For months now, Pyongyang has been taking a hardline approach on the nuclear issue, refusing to return to talks unless the United States rescinds economic sanctions on the North. March saw four successive launches of what were apparently ballistic missiles by North Korea, followed by a cruise missile test on April 14.
Such apparent provocations, as well as Kim Jong-un’s disappearance and reemergence, were characterized by analysts as attempts to refocus international scrutiny on the country amid the ongoing coronavirus pandemic.
His decision to resume his public activities at a fertilizer factory in Sunchon, South Pyongan Province, suggests intent to focus his energy on economic growth and maintaining sufficient food supplies ahead of the harvest in autumn. North Korea faces persistent food shortages and may experience another major famine if the harvest season this year proves unproductive.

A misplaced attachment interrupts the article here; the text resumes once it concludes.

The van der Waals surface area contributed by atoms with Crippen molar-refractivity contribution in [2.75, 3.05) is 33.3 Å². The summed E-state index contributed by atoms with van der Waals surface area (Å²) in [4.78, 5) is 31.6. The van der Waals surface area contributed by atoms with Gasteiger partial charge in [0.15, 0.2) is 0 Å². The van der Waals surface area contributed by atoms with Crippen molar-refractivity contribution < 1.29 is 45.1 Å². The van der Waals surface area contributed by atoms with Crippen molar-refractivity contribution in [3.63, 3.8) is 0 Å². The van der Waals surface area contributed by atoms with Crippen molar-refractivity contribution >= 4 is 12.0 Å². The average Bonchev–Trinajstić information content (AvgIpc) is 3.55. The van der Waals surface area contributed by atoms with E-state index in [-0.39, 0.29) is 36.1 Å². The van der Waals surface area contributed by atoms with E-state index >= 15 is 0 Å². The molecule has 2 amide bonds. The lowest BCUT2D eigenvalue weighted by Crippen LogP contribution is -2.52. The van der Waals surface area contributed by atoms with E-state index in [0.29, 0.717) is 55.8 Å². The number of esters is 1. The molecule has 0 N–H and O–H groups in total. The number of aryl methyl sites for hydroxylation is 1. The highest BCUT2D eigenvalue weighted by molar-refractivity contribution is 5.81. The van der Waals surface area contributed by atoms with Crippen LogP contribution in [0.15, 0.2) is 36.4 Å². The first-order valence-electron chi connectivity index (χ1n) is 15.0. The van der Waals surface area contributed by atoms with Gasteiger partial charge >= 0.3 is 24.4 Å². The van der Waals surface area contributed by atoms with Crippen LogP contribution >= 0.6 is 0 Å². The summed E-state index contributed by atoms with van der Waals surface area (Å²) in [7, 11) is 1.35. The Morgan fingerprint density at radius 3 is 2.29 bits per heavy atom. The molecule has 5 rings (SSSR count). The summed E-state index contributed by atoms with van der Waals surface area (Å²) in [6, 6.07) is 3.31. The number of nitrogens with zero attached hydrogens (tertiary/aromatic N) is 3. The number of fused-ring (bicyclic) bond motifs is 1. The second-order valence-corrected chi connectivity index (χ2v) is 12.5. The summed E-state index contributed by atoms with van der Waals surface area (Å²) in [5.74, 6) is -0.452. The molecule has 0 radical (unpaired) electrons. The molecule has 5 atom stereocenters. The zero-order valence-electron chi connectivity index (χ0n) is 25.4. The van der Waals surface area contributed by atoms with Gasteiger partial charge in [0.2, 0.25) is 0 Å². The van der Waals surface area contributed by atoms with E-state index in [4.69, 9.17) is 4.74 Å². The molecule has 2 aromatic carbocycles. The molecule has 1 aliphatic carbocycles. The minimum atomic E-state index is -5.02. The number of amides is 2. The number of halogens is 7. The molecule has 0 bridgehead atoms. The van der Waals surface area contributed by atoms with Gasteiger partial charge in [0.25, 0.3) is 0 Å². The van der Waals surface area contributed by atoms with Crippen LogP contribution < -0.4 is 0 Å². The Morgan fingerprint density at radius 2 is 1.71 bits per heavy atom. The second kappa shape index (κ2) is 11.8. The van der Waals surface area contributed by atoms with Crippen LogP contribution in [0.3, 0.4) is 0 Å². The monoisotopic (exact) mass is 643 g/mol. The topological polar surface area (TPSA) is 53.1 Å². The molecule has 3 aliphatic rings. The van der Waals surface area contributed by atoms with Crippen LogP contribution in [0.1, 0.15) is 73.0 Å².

But the dictator’s public activities were not the only North Korean actions that gained Seoul’s attention this weekend.
On Sunday, South Korea’s military said there was an exchange of gunfire at the demilitarized zone (DMZ) with the North that morning after several shots from the North hit a South Korean guard post.
Four bullet marks were found on the wall of the guard post near Cheorwon, Gangwon, South Korea’s Joint Chiefs of Staff (JCS) said, adding that its troops responded with 20 warning shots fired toward the North.
No one was injured nor were any facilities damaged, but the North’s gunfire represented a violation of a military agreement signed between the two Koreas in September 2018, a JCS officer said.
The agreement bans all acts of hostility on the inter-Korean border as part of an effort by the two countries to defuse long-standing tensions.
Seoul’s military said it was analyzing the reasons behind the North’s gunfire, but some military officials believe it could have simply been an accident on the part of North Korean troops.
BY SHIM KYU-SEOK [firstname.lastname@example.org]